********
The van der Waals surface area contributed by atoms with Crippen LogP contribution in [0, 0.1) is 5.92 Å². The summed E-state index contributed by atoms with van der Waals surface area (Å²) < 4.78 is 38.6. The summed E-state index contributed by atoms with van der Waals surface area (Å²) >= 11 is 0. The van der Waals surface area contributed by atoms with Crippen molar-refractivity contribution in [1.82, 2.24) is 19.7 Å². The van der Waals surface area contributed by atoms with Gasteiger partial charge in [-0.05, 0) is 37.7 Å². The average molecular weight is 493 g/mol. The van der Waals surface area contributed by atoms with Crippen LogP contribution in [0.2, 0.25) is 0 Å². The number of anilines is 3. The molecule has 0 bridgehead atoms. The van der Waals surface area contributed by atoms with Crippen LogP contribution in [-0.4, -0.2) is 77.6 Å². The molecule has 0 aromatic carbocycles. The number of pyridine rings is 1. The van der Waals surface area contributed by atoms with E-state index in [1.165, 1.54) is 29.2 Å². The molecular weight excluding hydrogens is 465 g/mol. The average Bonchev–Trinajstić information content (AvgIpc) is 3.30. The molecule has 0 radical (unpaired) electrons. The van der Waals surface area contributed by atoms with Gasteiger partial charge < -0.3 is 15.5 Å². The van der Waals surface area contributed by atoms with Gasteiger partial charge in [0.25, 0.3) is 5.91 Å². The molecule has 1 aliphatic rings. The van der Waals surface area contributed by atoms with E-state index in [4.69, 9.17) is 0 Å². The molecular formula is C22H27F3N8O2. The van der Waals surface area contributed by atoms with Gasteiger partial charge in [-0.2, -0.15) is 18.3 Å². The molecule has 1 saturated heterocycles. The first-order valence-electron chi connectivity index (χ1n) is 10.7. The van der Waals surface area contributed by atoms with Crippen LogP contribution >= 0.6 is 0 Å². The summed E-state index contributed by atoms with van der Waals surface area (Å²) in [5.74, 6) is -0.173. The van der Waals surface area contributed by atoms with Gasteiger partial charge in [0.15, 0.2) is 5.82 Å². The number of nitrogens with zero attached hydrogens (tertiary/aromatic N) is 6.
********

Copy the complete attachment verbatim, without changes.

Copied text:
The van der Waals surface area contributed by atoms with Crippen LogP contribution in [0, 0.1) is 5.92 Å². The summed E-state index contributed by atoms with van der Waals surface area (Å²) < 4.78 is 38.6. The summed E-state index contributed by atoms with van der Waals surface area (Å²) >= 11 is 0. The van der Waals surface area contributed by atoms with Crippen molar-refractivity contribution in [1.82, 2.24) is 19.7 Å². The van der Waals surface area contributed by atoms with Gasteiger partial charge in [-0.05, 0) is 37.7 Å². The average molecular weight is 493 g/mol. The van der Waals surface area contributed by atoms with Crippen LogP contribution in [0.2, 0.25) is 0 Å². The number of anilines is 3. The molecule has 0 bridgehead atoms. The van der Waals surface area contributed by atoms with Crippen LogP contribution in [-0.4, -0.2) is 77.6 Å². The molecule has 0 aromatic carbocycles. The number of pyridine rings is 1. The van der Waals surface area contributed by atoms with E-state index in [1.165, 1.54) is 29.2 Å². The molecular weight excluding hydrogens is 465 g/mol. The average Bonchev–Trinajstić information content (AvgIpc) is 3.30. The molecule has 0 radical (unpaired) electrons. The van der Waals surface area contributed by atoms with Gasteiger partial charge < -0.3 is 15.5 Å². The van der Waals surface area contributed by atoms with Gasteiger partial charge in [0.25, 0.3) is 5.91 Å². The molecule has 1 aliphatic rings. The van der Waals surface area contributed by atoms with E-state index in [4.69, 9.17) is 0 Å². The molecular formula is C22H27F3N8O2. The van der Waals surface area contributed by atoms with Gasteiger partial charge in [-0.2, -0.15) is 18.3 Å². The molecule has 1 saturated heterocycles. The first-order valence-electron chi connectivity index (χ1n) is 10.7. The van der Waals surface area contributed by atoms with Crippen LogP contribution >= 0.6 is 0 Å². The summed E-state index contributed by atoms with van der Waals surface area (Å²) in [5.74, 6) is -0.173. The van der Waals surface area contributed by atoms with Gasteiger partial charge in [0.15, 0.2) is 5.82 Å². The number of nitrogens with zero attached hydrogens (tertiary/aromatic N) is 6.